Saturday, December 8, 2012
October 23 - Dancing for Small Change in the Marketplace
I hope you still feel small when you stand beside the ocean
Whenever one door closes, I hope one more opens
Promise me that you’ll give faith a fighting chance
And when you get the chance to sit it out or dance,
I hope you dance.
My theme song for Peace Corps so far has been “I hope you dance” by Lee Ann Womack. I’ve listened to it so many times on my ipod, especially when I need a little encouragement. It doesn’t always feel easy to dance – to live all the experiences here whole-heartedly, instead of holding back and “sitting it out” every now and then. But the rewards have been moments of amazing sweetness and inspiration.
There’ve been literal chances to take this song to heart. One of these, a favorite day in village so far, was October 23 - the day I made about 50 francs (around ten cents) for dancing in the marketplace. When learning about Benin, I read that although about one third of all Beninese identify voodoo as their primary religion, unofficially everyone participates or believes in traditional religion, spirits and such. I’ve definitely seen this to be true in Peonga, a very muslim village. In my first weeks, I would hear drumming every now and then – sometimes at late hours like 3 am. When I asked about it, I was told “that’s the fetiche.” Little by little, I’ve been learning more about what this means. One day, Nafisa from my concession invited me to go to the market to “see the people who dance.” I was told that a woman who was possessed by a spirit had passed away, and they were doing a ceremony to find out which of her descendants would be possessed by the spirit. A lot of people, including Nafisa and myself, went to the market to watch. All the candidates ran around in a circle for a while, and then crouched down in a line and waited for a long time, to see who would be possessed I think – Nafisa got bored and we went home.
More recently, a friend from my women’s group invited me to come see a fetiche ceremony/celebration in the market. A new group of girls had been initiated into the group in the village of people who have “fetiches”/spirits. From what my friend explained, these new intiates had been sequestered for a month and we were celebrating the completion of their initiation. We went to the market, where lots of people had come to watch. She brought two stools for us, and we got great seats right next to the musicians (playing drums, calabashes, and stringed instruments called gogeru). Being the only foreigner has it’s perks. Everyone sat or stood in a large circle. First, the new initiates – about 6 teenage girls – were led into the ring in a procession with everyone else who has a fetiche. This way I learned that my host mother in village, the mother in my concession, has a fetiche. Who knew? In the south there are a lot of secretive voudou cults, but things seem to be very open here. My friend explained that something had been taken from the new intiates and hidden at the beginning of their initiation process, and today they had to find it. They walked around the circle in a group, doing a sort of ritualized “search” stopping every few steps to crouch down and point at the ground, etc. Then all of the sudden they ran out of the ring as a group, and everyone cheered – “they’ve found it!” my friend said. They were carried back into the ring on people’s shoulders, like victorious soccer players, and gave some rings – the objects they were looking for- to a man sitting with the musicians who seemed to be important. As you can see, a lot of the ceremony was me watching things and not knowing exactly what was going on.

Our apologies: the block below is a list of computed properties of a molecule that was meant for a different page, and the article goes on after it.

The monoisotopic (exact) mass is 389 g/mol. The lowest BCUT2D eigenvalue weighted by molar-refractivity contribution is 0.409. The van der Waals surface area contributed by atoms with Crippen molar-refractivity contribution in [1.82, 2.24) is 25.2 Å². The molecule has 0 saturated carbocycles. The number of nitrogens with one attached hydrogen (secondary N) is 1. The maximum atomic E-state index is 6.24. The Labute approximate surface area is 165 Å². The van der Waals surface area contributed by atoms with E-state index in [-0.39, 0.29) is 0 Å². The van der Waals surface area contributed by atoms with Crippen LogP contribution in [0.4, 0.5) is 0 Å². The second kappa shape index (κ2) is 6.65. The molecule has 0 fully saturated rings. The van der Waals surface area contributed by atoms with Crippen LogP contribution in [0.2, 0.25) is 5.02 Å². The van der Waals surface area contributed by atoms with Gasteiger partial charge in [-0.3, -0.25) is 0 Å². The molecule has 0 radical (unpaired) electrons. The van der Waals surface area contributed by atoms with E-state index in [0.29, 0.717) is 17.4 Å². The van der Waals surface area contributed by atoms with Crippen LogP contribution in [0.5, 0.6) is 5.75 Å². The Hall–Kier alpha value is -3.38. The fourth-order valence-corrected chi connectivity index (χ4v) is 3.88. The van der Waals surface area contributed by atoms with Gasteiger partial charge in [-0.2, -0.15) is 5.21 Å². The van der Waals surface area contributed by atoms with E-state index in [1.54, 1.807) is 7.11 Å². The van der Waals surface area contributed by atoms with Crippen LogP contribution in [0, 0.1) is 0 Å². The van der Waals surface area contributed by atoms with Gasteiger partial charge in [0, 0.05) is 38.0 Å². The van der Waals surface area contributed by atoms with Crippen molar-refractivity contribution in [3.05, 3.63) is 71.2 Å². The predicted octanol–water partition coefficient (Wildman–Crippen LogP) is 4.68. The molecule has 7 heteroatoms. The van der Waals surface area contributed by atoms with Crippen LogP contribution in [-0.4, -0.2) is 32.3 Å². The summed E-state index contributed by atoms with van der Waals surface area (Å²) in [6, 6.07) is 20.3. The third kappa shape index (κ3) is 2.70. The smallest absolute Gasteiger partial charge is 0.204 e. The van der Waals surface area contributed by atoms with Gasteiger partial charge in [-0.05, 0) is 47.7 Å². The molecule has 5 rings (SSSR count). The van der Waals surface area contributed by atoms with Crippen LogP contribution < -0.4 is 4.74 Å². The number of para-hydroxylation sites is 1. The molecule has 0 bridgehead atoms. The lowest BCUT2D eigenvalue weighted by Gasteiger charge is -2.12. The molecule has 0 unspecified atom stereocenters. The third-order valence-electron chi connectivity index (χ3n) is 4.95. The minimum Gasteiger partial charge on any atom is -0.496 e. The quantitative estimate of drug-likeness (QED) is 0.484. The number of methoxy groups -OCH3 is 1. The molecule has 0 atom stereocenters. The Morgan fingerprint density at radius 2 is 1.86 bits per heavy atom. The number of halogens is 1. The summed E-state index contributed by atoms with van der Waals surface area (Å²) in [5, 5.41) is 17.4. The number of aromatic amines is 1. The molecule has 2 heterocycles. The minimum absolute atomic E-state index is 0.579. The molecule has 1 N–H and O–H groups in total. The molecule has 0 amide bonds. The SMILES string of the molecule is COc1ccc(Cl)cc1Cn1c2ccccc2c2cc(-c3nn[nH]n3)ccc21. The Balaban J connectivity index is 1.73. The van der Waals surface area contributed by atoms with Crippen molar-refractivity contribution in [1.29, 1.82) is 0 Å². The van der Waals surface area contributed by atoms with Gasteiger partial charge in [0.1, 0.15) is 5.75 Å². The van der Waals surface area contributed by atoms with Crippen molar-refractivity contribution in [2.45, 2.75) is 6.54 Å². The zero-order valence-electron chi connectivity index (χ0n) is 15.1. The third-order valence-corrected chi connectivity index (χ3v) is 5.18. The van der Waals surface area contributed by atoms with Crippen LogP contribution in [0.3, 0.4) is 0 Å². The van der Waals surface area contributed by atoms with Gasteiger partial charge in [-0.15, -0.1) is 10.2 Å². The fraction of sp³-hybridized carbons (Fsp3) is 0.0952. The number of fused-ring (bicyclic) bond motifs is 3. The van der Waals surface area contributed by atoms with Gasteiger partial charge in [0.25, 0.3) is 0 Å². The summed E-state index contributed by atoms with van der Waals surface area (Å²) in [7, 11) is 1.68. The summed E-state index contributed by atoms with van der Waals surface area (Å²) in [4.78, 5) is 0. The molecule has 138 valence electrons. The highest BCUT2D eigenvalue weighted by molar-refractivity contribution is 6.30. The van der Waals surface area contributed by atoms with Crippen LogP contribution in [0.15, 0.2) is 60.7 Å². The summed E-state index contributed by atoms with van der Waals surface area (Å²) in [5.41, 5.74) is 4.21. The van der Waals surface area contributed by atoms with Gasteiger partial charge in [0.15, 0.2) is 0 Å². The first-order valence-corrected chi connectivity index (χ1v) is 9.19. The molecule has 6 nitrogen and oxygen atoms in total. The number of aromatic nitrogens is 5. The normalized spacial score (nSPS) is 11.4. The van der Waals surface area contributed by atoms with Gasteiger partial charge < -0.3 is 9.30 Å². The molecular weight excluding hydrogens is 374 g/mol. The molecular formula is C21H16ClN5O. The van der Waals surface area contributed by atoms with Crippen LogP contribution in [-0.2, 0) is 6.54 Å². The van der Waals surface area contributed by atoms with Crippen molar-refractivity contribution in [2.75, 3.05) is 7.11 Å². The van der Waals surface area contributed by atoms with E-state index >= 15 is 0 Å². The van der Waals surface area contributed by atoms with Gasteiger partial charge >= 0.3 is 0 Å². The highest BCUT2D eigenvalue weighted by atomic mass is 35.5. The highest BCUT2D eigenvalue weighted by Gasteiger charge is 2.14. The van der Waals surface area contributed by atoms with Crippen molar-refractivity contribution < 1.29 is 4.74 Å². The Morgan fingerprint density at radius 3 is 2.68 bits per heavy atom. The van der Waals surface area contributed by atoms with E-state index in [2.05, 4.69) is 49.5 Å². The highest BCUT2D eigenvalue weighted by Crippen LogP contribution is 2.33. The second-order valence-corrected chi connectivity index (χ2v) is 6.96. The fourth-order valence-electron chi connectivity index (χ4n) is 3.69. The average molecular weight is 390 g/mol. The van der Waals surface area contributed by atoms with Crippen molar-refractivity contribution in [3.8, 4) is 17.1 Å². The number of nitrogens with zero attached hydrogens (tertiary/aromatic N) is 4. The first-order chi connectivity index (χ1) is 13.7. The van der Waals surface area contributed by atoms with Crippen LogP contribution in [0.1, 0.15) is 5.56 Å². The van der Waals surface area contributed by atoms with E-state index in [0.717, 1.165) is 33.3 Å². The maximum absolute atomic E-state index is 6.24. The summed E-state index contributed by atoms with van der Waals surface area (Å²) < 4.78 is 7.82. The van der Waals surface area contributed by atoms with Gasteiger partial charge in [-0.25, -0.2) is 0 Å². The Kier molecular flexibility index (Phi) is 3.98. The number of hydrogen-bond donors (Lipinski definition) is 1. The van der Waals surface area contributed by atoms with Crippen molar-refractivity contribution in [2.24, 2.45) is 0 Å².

After this point, the ceremony was a celebration and dancing. Sometimes everyone danced in a circle, around the ring, and other times individuals danced in front of the drummers. True to my promise to myself not to “sit it out,” I took a turn dancing in front of the drummers and was given more than 50 CFA! When each dancer finished, people came up and gave them small change. I was told to keep part of what I was given, and to give part of it to the musicians by placing it inside one of the stringed instruments they were holding. To dance you had to take off your shoes, and stomp barefoot in the dusty red dirt in time with the drumming. The drumming really fills your body, resonating. There were quite a few babies strapped on the backs of the dancing women, and I thought how these children first learn to move to the music from the swaying of their mothers’ backs.
In a funny way, what this all reminded me of most was the bluegrass music festival/competition I went to in Frankin, West Virginia right before leaving for Peace Corps. Both were “culture” – the kind people study or tourists would visit – but both were living, not artificial or for display in any way. The form of the two festivals, bluegrass and fetiche, was very different, but the community feel was much the same. Families came to watch, kids ran around, refreshments were sold, people brought chairs and tried to find good seats and cheered for each other as they danced.
When I first got there, I asked if I could take pictures. Not only was it ok, but people kept encouraging me to take more! I got some good video as well. My ambitious hope is that the internet will smile upon me and allow me to post the video, but if not a few pictures will have to suffice.